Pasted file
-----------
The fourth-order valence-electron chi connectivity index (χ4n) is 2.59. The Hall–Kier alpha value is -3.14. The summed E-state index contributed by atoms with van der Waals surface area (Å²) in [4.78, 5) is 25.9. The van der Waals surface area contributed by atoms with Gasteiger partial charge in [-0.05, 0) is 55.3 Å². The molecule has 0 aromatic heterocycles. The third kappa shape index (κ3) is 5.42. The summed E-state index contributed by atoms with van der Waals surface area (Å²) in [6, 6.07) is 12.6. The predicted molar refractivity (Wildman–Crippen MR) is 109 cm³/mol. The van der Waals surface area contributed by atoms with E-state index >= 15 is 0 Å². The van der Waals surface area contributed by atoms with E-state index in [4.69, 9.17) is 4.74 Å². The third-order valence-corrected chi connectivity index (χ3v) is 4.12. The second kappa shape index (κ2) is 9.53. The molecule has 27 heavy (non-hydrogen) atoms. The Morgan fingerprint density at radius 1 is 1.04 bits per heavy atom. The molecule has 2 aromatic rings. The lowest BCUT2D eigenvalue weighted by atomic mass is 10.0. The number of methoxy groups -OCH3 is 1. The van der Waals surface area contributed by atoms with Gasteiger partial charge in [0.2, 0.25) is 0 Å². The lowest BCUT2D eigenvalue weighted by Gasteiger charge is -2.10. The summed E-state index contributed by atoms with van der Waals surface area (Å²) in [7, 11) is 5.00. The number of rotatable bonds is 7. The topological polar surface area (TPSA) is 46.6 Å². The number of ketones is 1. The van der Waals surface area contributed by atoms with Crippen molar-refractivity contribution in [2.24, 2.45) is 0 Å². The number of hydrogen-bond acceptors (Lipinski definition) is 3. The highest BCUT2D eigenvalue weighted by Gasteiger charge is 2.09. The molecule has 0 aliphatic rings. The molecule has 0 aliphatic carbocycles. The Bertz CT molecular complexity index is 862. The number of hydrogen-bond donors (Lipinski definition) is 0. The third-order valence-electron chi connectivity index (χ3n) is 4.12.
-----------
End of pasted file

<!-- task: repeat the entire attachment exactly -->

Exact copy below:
The fourth-order valence-electron chi connectivity index (χ4n) is 2.59. The Hall–Kier alpha value is -3.14. The summed E-state index contributed by atoms with van der Waals surface area (Å²) in [4.78, 5) is 25.9. The van der Waals surface area contributed by atoms with Gasteiger partial charge in [-0.05, 0) is 55.3 Å². The molecule has 0 aromatic heterocycles. The third kappa shape index (κ3) is 5.42. The summed E-state index contributed by atoms with van der Waals surface area (Å²) in [6, 6.07) is 12.6. The predicted molar refractivity (Wildman–Crippen MR) is 109 cm³/mol. The van der Waals surface area contributed by atoms with E-state index >= 15 is 0 Å². The van der Waals surface area contributed by atoms with E-state index in [4.69, 9.17) is 4.74 Å². The third-order valence-corrected chi connectivity index (χ3v) is 4.12. The second kappa shape index (κ2) is 9.53. The molecule has 27 heavy (non-hydrogen) atoms. The Morgan fingerprint density at radius 1 is 1.04 bits per heavy atom. The molecule has 2 aromatic rings. The lowest BCUT2D eigenvalue weighted by atomic mass is 10.0. The number of methoxy groups -OCH3 is 1. The van der Waals surface area contributed by atoms with Gasteiger partial charge in [0.2, 0.25) is 0 Å². The lowest BCUT2D eigenvalue weighted by Gasteiger charge is -2.10. The summed E-state index contributed by atoms with van der Waals surface area (Å²) in [7, 11) is 5.00. The number of rotatable bonds is 7. The topological polar surface area (TPSA) is 46.6 Å². The number of ketones is 1. The van der Waals surface area contributed by atoms with Crippen molar-refractivity contribution in [2.24, 2.45) is 0 Å². The number of hydrogen-bond acceptors (Lipinski definition) is 3. The highest BCUT2D eigenvalue weighted by Gasteiger charge is 2.09. The molecule has 0 aliphatic rings. The molecule has 0 aliphatic carbocycles. The Bertz CT molecular complexity index is 862. The number of hydrogen-bond donors (Lipinski definition) is 0. The third-order valence-electron chi connectivity index (χ3n) is 4.12.